Building a Platform through Publishing

Since my last several posts have dealt with self-publishing, you may think I have no interest in traditional publishing. Nothing could be further from the truth. I have some future projects in mind that I would love to have the support of a larger traditional publisher. By that I mean one that would give me an advance against royalties in four figures or above, editing and design support, and some effective paid marketing.

So, why not chuck the whole self-publishing bit and spend my time sending out queries to agents (that type of publisher doesn't take queries or unsolicited manuscripts) and writing the great novel that they will just adore? One simple reason: It ain't gonna happen!

Sure when I was in high school, I believed the typical fairy tale you see in the movies of the novice who writes a novel that gets accepted by a major publisher and within a few weeks is on the bestseller list. However, that's just not likely to happen. Publishers, especially large publishers, don't like risking a lot of money on an unproven product. That is why, agents and publishers alike today ask the question that stops many authors dead in their tracks: "What's your platform?"

In a previous post we talked about the importance of platforms. The platform is a group of people that you can influence to buy your book. That can include your circle of family and friends, colleagues at work, social media contacts and any type of public venues that  you work in or through. For instance, a motivational speaker who holds 30 or so workshops a year with 200 or more people per workshop has a platform of 6000 people a year.

However, most of us don't have that type of a platform. So, the other question, they might ask is about your track record as a writer. Of course, this is the old Catch-22. You need to be published to have a track record, but you find it hard to get published if you don't have a track record.

Indie publishing can not only help you make money in the short term and hone your writing skills, it can also be your key to building a platform.

I did a quick check the other day. Since the first of the year, I've had 5800 books downloaded from Kindle. Some of those are free promotions. About a third are actual sales. I figure about 1000 or so downloaded more than one of my books. That's bigger than my social media contacts or my personal friends list by a long shot. It is also my platform.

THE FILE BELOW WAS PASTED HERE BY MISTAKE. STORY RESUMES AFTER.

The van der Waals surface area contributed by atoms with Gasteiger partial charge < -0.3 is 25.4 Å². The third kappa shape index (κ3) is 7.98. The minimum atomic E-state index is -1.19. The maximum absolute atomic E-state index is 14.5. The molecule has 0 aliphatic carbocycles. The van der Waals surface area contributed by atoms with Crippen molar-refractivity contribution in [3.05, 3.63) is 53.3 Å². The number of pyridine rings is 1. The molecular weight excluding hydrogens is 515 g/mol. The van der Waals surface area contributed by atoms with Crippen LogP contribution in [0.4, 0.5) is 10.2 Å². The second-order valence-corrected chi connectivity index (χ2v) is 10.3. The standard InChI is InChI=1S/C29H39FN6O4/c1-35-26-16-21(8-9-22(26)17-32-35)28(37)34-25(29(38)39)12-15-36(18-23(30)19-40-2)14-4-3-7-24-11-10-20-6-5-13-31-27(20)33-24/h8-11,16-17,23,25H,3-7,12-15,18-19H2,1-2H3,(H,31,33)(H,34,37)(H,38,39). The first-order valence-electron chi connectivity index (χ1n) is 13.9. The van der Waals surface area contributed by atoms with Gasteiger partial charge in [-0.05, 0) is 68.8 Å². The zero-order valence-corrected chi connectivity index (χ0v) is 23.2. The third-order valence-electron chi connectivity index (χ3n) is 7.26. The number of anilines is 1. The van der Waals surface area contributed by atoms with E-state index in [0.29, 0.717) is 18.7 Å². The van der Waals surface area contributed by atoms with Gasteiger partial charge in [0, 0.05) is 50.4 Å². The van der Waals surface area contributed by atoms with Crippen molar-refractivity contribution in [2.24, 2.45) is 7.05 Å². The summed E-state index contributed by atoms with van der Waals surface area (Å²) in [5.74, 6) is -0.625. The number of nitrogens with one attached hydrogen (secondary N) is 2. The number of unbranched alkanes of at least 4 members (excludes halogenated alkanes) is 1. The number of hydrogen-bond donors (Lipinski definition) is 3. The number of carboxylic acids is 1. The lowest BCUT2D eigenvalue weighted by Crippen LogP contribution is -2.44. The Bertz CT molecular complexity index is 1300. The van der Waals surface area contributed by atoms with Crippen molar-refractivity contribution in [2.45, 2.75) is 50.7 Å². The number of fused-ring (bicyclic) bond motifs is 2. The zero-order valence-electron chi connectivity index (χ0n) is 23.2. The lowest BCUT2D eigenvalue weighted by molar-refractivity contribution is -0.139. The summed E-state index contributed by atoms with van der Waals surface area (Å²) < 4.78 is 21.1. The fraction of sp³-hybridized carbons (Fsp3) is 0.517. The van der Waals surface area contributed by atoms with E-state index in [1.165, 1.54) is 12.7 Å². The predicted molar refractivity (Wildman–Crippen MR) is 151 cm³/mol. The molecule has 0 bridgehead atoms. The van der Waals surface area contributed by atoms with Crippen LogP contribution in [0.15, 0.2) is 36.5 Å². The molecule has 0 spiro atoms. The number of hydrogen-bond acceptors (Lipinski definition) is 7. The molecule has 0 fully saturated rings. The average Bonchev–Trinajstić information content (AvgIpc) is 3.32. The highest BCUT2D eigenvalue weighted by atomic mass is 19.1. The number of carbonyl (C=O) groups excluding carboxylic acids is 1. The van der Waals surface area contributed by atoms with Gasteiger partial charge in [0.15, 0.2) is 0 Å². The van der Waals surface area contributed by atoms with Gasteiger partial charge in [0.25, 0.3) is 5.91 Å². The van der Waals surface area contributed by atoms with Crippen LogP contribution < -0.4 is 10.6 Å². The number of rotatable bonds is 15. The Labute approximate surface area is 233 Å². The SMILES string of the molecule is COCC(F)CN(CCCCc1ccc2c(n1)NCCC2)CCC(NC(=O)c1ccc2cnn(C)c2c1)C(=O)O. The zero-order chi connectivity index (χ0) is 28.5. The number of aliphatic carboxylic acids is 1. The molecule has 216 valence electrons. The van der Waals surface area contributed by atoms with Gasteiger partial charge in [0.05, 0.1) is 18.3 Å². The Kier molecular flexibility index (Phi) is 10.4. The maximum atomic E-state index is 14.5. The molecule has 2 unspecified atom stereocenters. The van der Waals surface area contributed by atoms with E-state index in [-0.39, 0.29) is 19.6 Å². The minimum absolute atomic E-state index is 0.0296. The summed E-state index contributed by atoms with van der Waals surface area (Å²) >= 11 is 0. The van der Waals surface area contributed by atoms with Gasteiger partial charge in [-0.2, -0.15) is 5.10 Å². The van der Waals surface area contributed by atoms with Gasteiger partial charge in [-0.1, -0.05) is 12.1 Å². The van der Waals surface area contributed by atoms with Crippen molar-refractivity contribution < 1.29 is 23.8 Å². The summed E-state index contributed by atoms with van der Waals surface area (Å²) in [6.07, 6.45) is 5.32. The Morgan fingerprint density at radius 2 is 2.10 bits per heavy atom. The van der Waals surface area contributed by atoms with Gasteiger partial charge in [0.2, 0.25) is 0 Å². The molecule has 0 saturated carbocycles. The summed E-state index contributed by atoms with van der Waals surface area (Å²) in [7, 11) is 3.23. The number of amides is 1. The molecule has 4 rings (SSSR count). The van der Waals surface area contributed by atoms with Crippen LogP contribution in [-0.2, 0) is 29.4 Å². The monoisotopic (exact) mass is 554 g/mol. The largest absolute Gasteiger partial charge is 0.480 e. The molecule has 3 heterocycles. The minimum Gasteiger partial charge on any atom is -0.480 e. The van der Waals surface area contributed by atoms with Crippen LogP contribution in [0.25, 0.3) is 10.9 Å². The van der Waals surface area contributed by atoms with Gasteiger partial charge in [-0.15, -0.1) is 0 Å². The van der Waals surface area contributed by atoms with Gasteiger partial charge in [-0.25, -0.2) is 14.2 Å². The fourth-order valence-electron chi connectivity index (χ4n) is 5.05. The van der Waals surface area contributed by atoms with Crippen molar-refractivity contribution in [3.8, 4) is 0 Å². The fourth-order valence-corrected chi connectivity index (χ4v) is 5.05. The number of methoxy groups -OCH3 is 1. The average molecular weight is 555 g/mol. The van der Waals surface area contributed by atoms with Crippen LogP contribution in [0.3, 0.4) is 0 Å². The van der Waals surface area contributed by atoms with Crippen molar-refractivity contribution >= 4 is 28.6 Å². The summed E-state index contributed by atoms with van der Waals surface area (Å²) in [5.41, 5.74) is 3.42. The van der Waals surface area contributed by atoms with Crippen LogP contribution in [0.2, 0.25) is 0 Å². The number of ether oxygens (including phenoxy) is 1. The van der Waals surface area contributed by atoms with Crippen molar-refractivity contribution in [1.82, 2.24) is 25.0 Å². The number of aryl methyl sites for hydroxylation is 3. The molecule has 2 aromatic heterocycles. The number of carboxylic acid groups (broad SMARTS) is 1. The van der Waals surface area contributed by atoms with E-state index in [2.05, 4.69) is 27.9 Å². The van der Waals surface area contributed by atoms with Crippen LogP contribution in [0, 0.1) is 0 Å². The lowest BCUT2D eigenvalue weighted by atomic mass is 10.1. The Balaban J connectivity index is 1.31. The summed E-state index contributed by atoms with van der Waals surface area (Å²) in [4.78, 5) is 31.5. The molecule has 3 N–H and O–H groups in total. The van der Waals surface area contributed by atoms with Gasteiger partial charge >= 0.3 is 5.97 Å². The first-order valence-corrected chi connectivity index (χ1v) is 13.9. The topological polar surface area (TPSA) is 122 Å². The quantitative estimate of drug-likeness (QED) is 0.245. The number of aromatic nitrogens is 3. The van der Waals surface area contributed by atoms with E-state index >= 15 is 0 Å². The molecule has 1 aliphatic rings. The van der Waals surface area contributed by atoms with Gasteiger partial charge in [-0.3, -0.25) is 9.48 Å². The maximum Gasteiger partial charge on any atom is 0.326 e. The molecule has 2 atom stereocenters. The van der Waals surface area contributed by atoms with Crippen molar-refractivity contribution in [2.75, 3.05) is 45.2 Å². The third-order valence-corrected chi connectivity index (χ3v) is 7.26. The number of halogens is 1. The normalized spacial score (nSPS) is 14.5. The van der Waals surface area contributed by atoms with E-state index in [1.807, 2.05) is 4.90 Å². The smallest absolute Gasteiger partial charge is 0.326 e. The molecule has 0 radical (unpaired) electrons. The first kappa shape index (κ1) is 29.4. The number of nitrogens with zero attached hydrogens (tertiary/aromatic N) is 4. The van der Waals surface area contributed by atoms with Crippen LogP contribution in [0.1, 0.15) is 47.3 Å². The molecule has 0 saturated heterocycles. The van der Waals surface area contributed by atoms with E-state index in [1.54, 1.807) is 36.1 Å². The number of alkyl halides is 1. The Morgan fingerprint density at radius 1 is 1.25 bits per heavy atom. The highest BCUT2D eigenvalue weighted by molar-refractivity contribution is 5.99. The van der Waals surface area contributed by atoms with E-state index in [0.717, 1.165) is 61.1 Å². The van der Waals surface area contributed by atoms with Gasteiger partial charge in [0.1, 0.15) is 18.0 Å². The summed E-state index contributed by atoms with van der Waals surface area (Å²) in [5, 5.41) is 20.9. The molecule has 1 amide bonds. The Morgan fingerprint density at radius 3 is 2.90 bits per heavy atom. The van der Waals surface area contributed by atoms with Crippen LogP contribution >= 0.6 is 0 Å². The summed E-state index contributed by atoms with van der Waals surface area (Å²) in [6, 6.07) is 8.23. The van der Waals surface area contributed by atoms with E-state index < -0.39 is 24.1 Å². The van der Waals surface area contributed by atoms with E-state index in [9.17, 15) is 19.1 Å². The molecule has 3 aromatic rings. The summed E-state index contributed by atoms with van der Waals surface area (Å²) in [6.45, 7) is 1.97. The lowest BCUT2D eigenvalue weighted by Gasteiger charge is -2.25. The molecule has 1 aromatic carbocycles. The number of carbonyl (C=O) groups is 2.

Since they are buying more than one book by me, that means that they are likely to buy more. At this point, I wouldn't consider that platform large enough to impress an agent. However, in a few months, I'm hoping to grow it to 10,000 downloads and 2000 or more repeat buyers. That is something I can bring to the table in negotiating with a larger publisher.

But Kindle publishing or other book self-publishing venues are not the only sources for building a following by publishing. Another is through blogging. As you know, I'm a bit inconsistent in my blogging. However, many authors blog regularly and have a core of followers who look forward to each post.

Setting up a web site with dynamic content that you change frequently that deals with a topic of interest to people is another way to build a platform. If you write science fiction stories, having a website that posts news of science fiction literature, video and movies can help establish you as a science fiction expert. The traffic to that website becomes your platform.

If you want to break into the big leagues, you have to bring your fan base with you. No, it isn't fair, but that's the reality of today's publishing world. Fortunately, there are many ways to build that platform.

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